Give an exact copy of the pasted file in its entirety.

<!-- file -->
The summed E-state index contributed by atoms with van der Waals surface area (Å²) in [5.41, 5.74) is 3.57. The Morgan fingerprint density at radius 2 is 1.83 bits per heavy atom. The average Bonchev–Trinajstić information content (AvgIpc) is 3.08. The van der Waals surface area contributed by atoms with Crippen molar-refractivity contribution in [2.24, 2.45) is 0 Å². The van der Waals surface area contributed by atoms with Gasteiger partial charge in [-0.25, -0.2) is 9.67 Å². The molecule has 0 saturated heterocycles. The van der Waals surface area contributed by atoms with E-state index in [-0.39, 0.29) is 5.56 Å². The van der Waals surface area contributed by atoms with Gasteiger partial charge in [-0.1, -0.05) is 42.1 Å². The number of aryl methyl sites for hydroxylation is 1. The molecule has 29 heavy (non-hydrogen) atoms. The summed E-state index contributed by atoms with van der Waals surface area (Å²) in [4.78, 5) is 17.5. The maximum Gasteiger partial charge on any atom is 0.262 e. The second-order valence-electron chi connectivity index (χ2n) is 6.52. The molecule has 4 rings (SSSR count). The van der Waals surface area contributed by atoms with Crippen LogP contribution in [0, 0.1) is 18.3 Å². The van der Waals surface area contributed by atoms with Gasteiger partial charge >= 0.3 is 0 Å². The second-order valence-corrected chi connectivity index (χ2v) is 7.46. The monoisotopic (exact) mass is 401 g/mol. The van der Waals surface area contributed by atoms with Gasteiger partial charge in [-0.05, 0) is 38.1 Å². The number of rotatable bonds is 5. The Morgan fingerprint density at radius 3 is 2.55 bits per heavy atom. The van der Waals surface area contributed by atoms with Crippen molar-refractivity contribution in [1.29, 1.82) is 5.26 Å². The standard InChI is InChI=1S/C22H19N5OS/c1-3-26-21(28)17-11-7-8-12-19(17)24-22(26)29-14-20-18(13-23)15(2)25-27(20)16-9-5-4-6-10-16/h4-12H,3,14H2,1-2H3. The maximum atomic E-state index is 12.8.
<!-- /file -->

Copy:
The summed E-state index contributed by atoms with van der Waals surface area (Å²) in [5.41, 5.74) is 3.57. The Morgan fingerprint density at radius 2 is 1.83 bits per heavy atom. The average Bonchev–Trinajstić information content (AvgIpc) is 3.08. The van der Waals surface area contributed by atoms with Crippen molar-refractivity contribution in [2.24, 2.45) is 0 Å². The van der Waals surface area contributed by atoms with Gasteiger partial charge in [-0.25, -0.2) is 9.67 Å². The molecule has 0 saturated heterocycles. The van der Waals surface area contributed by atoms with E-state index in [-0.39, 0.29) is 5.56 Å². The van der Waals surface area contributed by atoms with Gasteiger partial charge in [-0.1, -0.05) is 42.1 Å². The number of aryl methyl sites for hydroxylation is 1. The molecule has 29 heavy (non-hydrogen) atoms. The summed E-state index contributed by atoms with van der Waals surface area (Å²) in [4.78, 5) is 17.5. The maximum Gasteiger partial charge on any atom is 0.262 e. The second-order valence-electron chi connectivity index (χ2n) is 6.52. The molecule has 4 rings (SSSR count). The van der Waals surface area contributed by atoms with Crippen LogP contribution in [0, 0.1) is 18.3 Å². The van der Waals surface area contributed by atoms with Gasteiger partial charge >= 0.3 is 0 Å². The second-order valence-corrected chi connectivity index (χ2v) is 7.46. The monoisotopic (exact) mass is 401 g/mol. The van der Waals surface area contributed by atoms with Gasteiger partial charge in [-0.05, 0) is 38.1 Å². The number of rotatable bonds is 5. The Morgan fingerprint density at radius 3 is 2.55 bits per heavy atom. The van der Waals surface area contributed by atoms with Crippen molar-refractivity contribution in [1.29, 1.82) is 5.26 Å². The standard InChI is InChI=1S/C22H19N5OS/c1-3-26-21(28)17-11-7-8-12-19(17)24-22(26)29-14-20-18(13-23)15(2)25-27(20)16-9-5-4-6-10-16/h4-12H,3,14H2,1-2H3. The maximum atomic E-state index is 12.8.